When I first found out about the ECT, I was shocked. I was fresh off the boat and never in a million years did I imagine such confusion over what seemed to be such a clear issue to me and any Italian believer. Most evangelical churches in Italy, many of which we would never step foot into, recognize this truth.

I wondered why there was such confusion in America, and I concluded that it must come down to the Easy-Belivism mentality. In America people believe that all you have to say is, “Jesus come into my heart”, and you are saved, and it doesn’t matter what you actually believe. The devil loves to comes as an angel of light.  He loves to be a wolf in sheep’s clothing, and as Spurgeon said, he has created a masterpiece with the Roman Catholic Church. Here are some of the reasons protestants and Roman Catholics will never agree (based on the RCC’s teaching) and why ultimately a Born again Christian who attends a Roman Catholic Church must come out and join God’s true Church.


It is clear therefore that, in the supremely wise arrangement of God, sacred Tradition, Sacred Scripture, and the magisterum of the Church are so connected and associated that one of them cannot stand without the others. Working together, each in their own way, under the action of the Holy Spirit, they all contribute affectively to the salvation of souls. – Catechism of the Catholic Church 95

Picture a company with three owners. They walk into a room they all have the same power. That’s what this is like in the RCC.
And although Scripture should trump any false interpretation in the RCC, the Pope and his cardinals, as well as tradition have undermined Scripture for centuries. God has not given man the right to alter His word, The Holy Spirit is in charge of illuminating the mind of His children and cause them to understand the truth. 2 Timothy 3:16-17 tells us clearly that scripture is all we need to live a life that glorifies our Creator.

Baptismbaptism (1)

The Church does not know of any means other than Baptism that assures entry into eternal beatitude – C of the C C 1257

Baptism…makes the neophyte “a new creature” an adopted son of God – C of the C C 1265

By baptism all sins are forgiven, original sin and all personal sins, as well as all punishment for sin – C of the C C 1263

The only way to heaven in the Roman Catholic Church is through Baptism. Baptism cannot save anyone, especially a newborn. A baby cannot have faith. A baby cannot confess Jesus as Lord, he cannot believe the resurrection. Instead each human being at some point in their life must repent of their sin and trust in Jesus as savior and Lord (Romans 10:9).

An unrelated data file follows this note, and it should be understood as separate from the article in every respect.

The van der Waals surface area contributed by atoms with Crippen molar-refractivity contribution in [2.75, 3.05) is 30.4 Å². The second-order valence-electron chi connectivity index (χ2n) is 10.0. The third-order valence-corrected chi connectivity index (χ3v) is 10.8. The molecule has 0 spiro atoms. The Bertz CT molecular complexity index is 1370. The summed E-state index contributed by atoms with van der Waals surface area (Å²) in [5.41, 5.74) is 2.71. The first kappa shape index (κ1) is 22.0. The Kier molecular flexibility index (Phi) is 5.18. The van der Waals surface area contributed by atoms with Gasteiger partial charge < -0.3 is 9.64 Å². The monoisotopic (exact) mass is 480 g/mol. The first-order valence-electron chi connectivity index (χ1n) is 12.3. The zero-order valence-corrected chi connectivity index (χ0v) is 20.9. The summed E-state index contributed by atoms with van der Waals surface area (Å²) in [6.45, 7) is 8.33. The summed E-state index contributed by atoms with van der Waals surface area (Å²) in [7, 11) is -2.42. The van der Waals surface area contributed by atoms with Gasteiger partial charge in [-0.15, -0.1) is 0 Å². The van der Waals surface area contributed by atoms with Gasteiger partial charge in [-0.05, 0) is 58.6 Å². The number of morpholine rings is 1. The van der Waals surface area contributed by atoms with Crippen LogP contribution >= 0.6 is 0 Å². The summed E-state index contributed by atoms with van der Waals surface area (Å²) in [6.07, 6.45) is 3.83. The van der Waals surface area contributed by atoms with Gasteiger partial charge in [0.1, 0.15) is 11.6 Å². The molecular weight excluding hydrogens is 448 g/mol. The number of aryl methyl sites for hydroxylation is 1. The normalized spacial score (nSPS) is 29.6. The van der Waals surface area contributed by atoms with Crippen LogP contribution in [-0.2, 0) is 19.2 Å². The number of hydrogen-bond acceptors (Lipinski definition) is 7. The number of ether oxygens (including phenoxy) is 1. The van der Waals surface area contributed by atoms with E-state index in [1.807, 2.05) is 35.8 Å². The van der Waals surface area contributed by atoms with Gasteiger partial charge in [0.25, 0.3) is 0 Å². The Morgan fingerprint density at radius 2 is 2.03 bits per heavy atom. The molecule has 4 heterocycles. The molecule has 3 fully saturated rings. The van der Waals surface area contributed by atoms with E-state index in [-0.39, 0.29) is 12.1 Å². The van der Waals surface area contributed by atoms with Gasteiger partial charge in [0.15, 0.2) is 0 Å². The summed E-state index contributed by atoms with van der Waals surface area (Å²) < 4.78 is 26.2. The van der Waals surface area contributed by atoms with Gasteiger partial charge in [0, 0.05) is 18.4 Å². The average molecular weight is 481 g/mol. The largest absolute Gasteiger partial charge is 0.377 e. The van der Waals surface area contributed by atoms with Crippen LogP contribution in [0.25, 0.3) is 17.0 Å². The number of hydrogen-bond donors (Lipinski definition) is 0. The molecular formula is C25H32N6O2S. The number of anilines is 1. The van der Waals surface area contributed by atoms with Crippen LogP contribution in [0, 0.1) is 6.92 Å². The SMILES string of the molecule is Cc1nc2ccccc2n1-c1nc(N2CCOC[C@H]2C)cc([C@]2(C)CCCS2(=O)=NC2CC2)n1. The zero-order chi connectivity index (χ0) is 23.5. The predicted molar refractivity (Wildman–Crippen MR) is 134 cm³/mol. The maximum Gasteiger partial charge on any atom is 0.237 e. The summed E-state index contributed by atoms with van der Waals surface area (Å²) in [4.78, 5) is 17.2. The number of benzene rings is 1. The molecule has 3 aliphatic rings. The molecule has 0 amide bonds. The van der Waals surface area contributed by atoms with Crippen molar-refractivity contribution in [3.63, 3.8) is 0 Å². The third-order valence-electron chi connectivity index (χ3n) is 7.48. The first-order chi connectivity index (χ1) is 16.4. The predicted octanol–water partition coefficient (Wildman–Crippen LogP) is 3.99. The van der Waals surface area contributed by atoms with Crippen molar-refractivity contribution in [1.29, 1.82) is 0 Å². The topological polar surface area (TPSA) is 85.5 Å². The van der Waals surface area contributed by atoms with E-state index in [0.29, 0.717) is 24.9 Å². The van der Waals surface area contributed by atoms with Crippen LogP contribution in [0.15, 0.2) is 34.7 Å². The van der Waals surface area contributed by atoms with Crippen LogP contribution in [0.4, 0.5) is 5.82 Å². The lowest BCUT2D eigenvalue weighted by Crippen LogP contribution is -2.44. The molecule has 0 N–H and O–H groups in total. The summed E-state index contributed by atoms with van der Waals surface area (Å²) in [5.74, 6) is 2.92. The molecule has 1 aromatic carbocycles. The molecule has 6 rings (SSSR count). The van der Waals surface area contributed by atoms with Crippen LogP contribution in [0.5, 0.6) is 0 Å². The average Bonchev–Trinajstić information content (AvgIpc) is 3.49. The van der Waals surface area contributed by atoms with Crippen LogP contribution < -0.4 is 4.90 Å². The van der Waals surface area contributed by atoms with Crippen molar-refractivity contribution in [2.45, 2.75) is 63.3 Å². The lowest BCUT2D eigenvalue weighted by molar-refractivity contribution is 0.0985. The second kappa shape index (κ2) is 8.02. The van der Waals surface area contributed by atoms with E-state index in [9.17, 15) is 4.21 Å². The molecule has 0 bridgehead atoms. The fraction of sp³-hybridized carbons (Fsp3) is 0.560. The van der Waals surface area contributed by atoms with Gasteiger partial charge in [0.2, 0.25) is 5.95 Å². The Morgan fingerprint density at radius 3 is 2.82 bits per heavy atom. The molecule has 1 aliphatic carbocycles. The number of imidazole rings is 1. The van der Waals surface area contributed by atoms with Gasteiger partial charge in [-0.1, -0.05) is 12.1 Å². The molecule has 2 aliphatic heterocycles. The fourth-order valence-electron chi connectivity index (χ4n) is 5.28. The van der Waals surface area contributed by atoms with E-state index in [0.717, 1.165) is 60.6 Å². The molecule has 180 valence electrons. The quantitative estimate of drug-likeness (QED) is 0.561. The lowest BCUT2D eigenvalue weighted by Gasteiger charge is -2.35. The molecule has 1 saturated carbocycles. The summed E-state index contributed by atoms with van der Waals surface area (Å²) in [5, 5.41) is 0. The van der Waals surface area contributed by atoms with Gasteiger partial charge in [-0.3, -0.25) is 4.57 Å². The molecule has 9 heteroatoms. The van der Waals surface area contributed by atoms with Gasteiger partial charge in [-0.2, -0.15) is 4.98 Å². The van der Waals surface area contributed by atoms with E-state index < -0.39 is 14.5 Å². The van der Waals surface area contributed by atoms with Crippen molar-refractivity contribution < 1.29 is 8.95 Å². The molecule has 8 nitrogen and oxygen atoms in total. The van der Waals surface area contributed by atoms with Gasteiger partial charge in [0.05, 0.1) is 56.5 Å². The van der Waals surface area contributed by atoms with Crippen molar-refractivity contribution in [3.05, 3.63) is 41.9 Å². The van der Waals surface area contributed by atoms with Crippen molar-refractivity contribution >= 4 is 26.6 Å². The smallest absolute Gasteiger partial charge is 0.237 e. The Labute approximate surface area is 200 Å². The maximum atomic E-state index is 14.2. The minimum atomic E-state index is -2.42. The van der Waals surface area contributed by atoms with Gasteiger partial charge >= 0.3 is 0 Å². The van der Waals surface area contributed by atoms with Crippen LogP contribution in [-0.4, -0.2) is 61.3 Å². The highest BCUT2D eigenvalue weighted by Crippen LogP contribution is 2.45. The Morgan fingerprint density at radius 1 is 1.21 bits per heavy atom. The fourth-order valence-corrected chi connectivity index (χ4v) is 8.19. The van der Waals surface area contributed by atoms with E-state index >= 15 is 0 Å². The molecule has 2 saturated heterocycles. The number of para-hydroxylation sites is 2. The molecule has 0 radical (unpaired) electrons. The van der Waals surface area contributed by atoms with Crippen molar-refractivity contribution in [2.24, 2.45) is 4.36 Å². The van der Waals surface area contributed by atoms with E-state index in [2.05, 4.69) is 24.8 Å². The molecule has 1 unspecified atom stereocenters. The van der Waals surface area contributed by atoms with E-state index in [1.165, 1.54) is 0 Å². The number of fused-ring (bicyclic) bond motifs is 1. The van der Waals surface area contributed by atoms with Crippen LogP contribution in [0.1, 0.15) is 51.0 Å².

I wrote about this last week. In summary a system that is works-based will always minimize sin. Sin will be easily overcome and in Roman Catholicism it is overcome through confession.

Salvation is found in the Roman Catholic Church alone

OUTSIDE THE CHURCH THERE IS NO SALVATION, – …it means that all salvation comes from Christ the Head through the Church which is his Body: – Basing itself on Scripture and Tradition, the Council teaches that the Church, a pilgrim now on earth, is necessary for salvation. C of the C C 846

It is in the Church that the fullness of the means of salvation has been deposited. C of the C C 824

This language holds people captive and forces people to trust in an institution rather than a savior. It brings fear in the hearts of those who question its veracity, and ultimately it causes a barrier between attenders and the hearing of the true saving gospel.

The Mass

As often as the sacrifice of the Cross by which our Pasch has been sacrificed is celebrated on the altar, the work of our redemption is carried out. C of the C C 1364

In this divine sacrifice which is celebrated in the Mass, the same Christ who offered himself once in a bloody manner on the altar of the cross is contained and is offered in an unbloody manner. C of the C C 1367

The Bible Says that Christ Died Once and For all (1 Peter 3:18). He does not need to continue dying like the animals in the Old Testament sacrificial system. He is the Lamb of God who takes away the sin of the world. The only reason he would need to continue dying would be if we needed our sins re-forgiven each week, or if we were trying to earn our salvation. In the Roman Catholic Church Jesus Christ is still on the cross and every week the Father crushes Him over and over again.

Eternal Life

The first commandment is also concerned with the sins against hope, namely, despair and presumption. C of the C C 2091

Presumption… hoping to obtain his forgiveness without conversion and glory without merit C of the C C 2092

Moved by the Holy Spirit and by charity we can then merit for ourselves and for others the graces needed for our sanctification C of the C C 2010

Ultimately, as we see so clearly written by their own fingers, they believe that you must merit God’s forgiveness. It is not a free gift (Eph. 2:8-9). It is something that you must earn, and anyone who says they are on their way to heaven without having earned it over the course of many years, is presumptuous and disillusioned.

The Bible says in 1 John 5:13, “I have written these things so that you may know that you have eternal life”. It’s not something we must earn but it is a free gift. And we can have confidence in this life that we will be with Him the moment we die.

Our heart goes out to people stuck in this false system. Our desire is not to condemn but to bring the truth to these people. Sometimes you have to let people know they are lost before showing them how they can be found. If you wish to learn more about how to evangelize Roman Catholics here are 10 books I have benefited from to help you do just that.